Road to the Oscars: CODA

Raul Flores

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Courtesy of Apple TV

CODA movie poster. Starring Emilia Jones, Troy Kotsur, Marlee Matlin and Daniel Durant.

Siân Heder adapted the French film, La Famille Belier (2014) into an undeniably sweet American remake, titled CODA (Child of Deaf Adults). It’s a charming coming of age story that is both unique in its family dynamic, but extremely familiar when you zoom out to look at the structure of the story; a structure we’ve seen plenty of times.

Ruby (Emilia Jones) is the only hearing member of the Rossi family. Both of her parents, Frank (Troy Kotsur) and Jackie (Marlee Matlin), as well as her older brother Leo (Daniel Durant) are deaf. They own a family fishing business that requires waking up at 3 a.m., only to work on the boat all morning and in Ruby’s case, go to school afterward. The thing is, Ruby is crucial to this dynamic, as she helps her father and brother communicate with other people in the fishing business.

The Rossi’s are a happy family, living simply and by doing what they love. One of the movie’s greatest strengths is the chemistry between the main ensemble. All four of them are fully committed to the roles, and it results in funny, touching and heartbreaking moments throughout the film. One thing to appreciate about CODA is the inclusion of actual deaf actors, which makes it feel all the more authentic.

Conflict arises out of Ruby’s passion and talent for signing. Actually, not only that but her coming of age and being a teenager in high school are also factors that make Ruby ashamed of her family and their profession as fishermen. Emilia Jones does a fairly good job in her role, especially the signing. Although, I think Troy Kotsur and Marlee Matlin’s brilliant performances as Ruby’s parents leave a bigger impression by the end.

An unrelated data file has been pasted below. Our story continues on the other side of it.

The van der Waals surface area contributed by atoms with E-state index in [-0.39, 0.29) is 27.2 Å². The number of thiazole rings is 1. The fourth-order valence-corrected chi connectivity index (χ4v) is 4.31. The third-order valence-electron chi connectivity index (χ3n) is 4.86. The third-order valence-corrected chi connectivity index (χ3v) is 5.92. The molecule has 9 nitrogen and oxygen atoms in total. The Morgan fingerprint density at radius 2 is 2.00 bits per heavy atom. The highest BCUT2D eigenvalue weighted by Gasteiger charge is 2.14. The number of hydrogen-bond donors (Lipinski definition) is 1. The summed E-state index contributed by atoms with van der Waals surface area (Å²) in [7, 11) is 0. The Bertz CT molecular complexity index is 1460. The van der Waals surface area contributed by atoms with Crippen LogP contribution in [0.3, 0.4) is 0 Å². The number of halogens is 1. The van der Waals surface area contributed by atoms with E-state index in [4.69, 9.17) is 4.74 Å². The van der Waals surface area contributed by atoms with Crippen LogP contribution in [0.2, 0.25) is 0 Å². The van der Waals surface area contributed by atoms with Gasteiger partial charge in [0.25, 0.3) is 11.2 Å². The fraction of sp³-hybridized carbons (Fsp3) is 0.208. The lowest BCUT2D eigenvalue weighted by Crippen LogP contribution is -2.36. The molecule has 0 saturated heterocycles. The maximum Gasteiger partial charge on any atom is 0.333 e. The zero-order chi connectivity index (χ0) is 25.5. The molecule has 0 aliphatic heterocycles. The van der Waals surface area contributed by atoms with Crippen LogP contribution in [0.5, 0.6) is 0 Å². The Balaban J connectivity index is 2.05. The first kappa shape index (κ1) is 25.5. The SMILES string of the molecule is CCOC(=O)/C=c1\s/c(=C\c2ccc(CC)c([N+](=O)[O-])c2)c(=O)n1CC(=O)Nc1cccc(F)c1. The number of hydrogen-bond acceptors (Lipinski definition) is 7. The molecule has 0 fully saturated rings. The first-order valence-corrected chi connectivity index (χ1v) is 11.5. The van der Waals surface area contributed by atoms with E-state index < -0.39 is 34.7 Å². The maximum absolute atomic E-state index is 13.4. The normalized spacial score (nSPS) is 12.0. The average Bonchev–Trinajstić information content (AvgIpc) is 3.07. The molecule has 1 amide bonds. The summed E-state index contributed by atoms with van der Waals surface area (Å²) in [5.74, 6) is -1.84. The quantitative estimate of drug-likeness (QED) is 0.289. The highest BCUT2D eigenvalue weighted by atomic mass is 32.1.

The film quickly becomes a very familiar one; the story of a young main character torn between what they love and their family’s interests. It’s a bit tougher in this case because of how much the Rossi’s rely on Ruby for their daily lives and work. It leads to some expected drama between them and of course it’s easy to see where the movie is going very early on. When Ruby’s choir teacher, Bernardo Villalobos (Eugenio Derbez), tells ruby about her potential and encourages her to apply for the prestigious Berklee College of Music in Boston, the ending becomes quite clear.

CODA is sweet, and the inclusion of the deaf community is much appreciated, but the familiar story doesn’t do it any favors. Compared to other Oscar-nominated movies, CODA just doesn’t approach that level of quality and craft required to compete against something like Dune or The Power of the Dog, given that its only real strength relies on the unique family dynamic and ensemble chemistry.

Rating: 3 out of 5 stars

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